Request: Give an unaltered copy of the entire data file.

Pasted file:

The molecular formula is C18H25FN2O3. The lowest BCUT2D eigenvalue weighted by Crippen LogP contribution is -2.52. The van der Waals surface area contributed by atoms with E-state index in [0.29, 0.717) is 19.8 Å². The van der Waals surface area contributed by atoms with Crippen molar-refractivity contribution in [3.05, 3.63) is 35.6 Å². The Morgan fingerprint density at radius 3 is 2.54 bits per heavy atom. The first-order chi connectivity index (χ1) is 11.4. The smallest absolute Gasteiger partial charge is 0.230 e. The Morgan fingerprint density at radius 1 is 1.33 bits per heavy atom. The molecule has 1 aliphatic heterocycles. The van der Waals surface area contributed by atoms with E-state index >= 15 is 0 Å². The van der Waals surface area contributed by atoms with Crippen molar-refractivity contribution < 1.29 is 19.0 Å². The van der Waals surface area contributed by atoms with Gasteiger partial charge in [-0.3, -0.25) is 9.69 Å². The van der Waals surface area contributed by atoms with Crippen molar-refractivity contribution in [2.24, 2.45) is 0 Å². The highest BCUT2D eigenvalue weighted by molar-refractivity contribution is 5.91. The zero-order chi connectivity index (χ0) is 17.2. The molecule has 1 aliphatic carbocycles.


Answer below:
The molecular formula is C18H25FN2O3. The lowest BCUT2D eigenvalue weighted by Crippen LogP contribution is -2.52. The van der Waals surface area contributed by atoms with E-state index in [0.29, 0.717) is 19.8 Å². The van der Waals surface area contributed by atoms with Crippen molar-refractivity contribution in [3.05, 3.63) is 35.6 Å². The Morgan fingerprint density at radius 3 is 2.54 bits per heavy atom. The first-order chi connectivity index (χ1) is 11.4. The smallest absolute Gasteiger partial charge is 0.230 e. The Morgan fingerprint density at radius 1 is 1.33 bits per heavy atom. The molecule has 1 aliphatic heterocycles. The van der Waals surface area contributed by atoms with E-state index >= 15 is 0 Å². The van der Waals surface area contributed by atoms with Crippen molar-refractivity contribution < 1.29 is 19.0 Å². The van der Waals surface area contributed by atoms with Gasteiger partial charge in [-0.3, -0.25) is 9.69 Å². The van der Waals surface area contributed by atoms with Crippen molar-refractivity contribution in [2.24, 2.45) is 0 Å². The highest BCUT2D eigenvalue weighted by molar-refractivity contribution is 5.91. The zero-order chi connectivity index (χ0) is 17.2. The molecule has 1 aliphatic carbocycles.